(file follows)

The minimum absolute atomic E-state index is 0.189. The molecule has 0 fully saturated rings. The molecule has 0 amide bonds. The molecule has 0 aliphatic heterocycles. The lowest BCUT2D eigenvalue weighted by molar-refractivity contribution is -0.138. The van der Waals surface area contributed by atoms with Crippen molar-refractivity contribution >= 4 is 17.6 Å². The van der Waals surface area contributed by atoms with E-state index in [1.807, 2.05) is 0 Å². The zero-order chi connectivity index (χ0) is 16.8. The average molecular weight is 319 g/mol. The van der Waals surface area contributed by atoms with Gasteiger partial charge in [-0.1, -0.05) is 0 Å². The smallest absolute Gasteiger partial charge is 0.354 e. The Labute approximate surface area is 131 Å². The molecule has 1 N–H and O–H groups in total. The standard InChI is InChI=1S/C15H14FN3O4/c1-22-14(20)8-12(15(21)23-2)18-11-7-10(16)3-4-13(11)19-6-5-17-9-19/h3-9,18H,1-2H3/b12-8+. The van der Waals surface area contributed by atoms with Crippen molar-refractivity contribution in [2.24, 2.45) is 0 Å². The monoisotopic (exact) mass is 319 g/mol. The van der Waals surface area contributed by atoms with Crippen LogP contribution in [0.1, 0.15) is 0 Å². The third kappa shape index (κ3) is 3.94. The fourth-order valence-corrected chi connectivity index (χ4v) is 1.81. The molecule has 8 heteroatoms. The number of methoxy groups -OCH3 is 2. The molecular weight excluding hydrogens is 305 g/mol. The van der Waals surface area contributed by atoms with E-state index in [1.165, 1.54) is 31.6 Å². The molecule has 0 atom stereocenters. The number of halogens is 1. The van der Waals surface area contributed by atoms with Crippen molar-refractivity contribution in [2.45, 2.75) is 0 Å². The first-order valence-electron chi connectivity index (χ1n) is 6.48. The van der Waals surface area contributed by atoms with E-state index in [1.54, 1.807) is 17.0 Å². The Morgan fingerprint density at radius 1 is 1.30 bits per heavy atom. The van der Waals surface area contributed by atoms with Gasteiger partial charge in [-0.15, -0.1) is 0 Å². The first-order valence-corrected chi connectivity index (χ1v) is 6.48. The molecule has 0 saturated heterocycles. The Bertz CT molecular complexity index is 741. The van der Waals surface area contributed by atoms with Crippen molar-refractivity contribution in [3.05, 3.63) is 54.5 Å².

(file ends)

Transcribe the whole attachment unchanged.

The minimum absolute atomic E-state index is 0.189. The molecule has 0 fully saturated rings. The molecule has 0 amide bonds. The molecule has 0 aliphatic heterocycles. The lowest BCUT2D eigenvalue weighted by molar-refractivity contribution is -0.138. The van der Waals surface area contributed by atoms with Crippen molar-refractivity contribution >= 4 is 17.6 Å². The van der Waals surface area contributed by atoms with E-state index in [1.807, 2.05) is 0 Å². The zero-order chi connectivity index (χ0) is 16.8. The average molecular weight is 319 g/mol. The van der Waals surface area contributed by atoms with Gasteiger partial charge in [-0.1, -0.05) is 0 Å². The smallest absolute Gasteiger partial charge is 0.354 e. The Labute approximate surface area is 131 Å². The molecule has 1 N–H and O–H groups in total. The standard InChI is InChI=1S/C15H14FN3O4/c1-22-14(20)8-12(15(21)23-2)18-11-7-10(16)3-4-13(11)19-6-5-17-9-19/h3-9,18H,1-2H3/b12-8+. The van der Waals surface area contributed by atoms with Crippen molar-refractivity contribution in [2.24, 2.45) is 0 Å². The monoisotopic (exact) mass is 319 g/mol. The van der Waals surface area contributed by atoms with Crippen LogP contribution in [0.1, 0.15) is 0 Å². The third kappa shape index (κ3) is 3.94. The fourth-order valence-corrected chi connectivity index (χ4v) is 1.81. The molecule has 8 heteroatoms. The number of methoxy groups -OCH3 is 2. The molecular weight excluding hydrogens is 305 g/mol. The van der Waals surface area contributed by atoms with E-state index in [1.165, 1.54) is 31.6 Å². The molecule has 0 atom stereocenters. The number of halogens is 1. The van der Waals surface area contributed by atoms with Crippen molar-refractivity contribution in [2.45, 2.75) is 0 Å². The first-order valence-electron chi connectivity index (χ1n) is 6.48. The van der Waals surface area contributed by atoms with E-state index in [1.54, 1.807) is 17.0 Å². The Morgan fingerprint density at radius 1 is 1.30 bits per heavy atom. The van der Waals surface area contributed by atoms with Gasteiger partial charge in [-0.15, -0.1) is 0 Å². The first-order valence-corrected chi connectivity index (χ1v) is 6.48. The molecule has 0 saturated heterocycles. The Bertz CT molecular complexity index is 741. The van der Waals surface area contributed by atoms with Crippen molar-refractivity contribution in [3.05, 3.63) is 54.5 Å².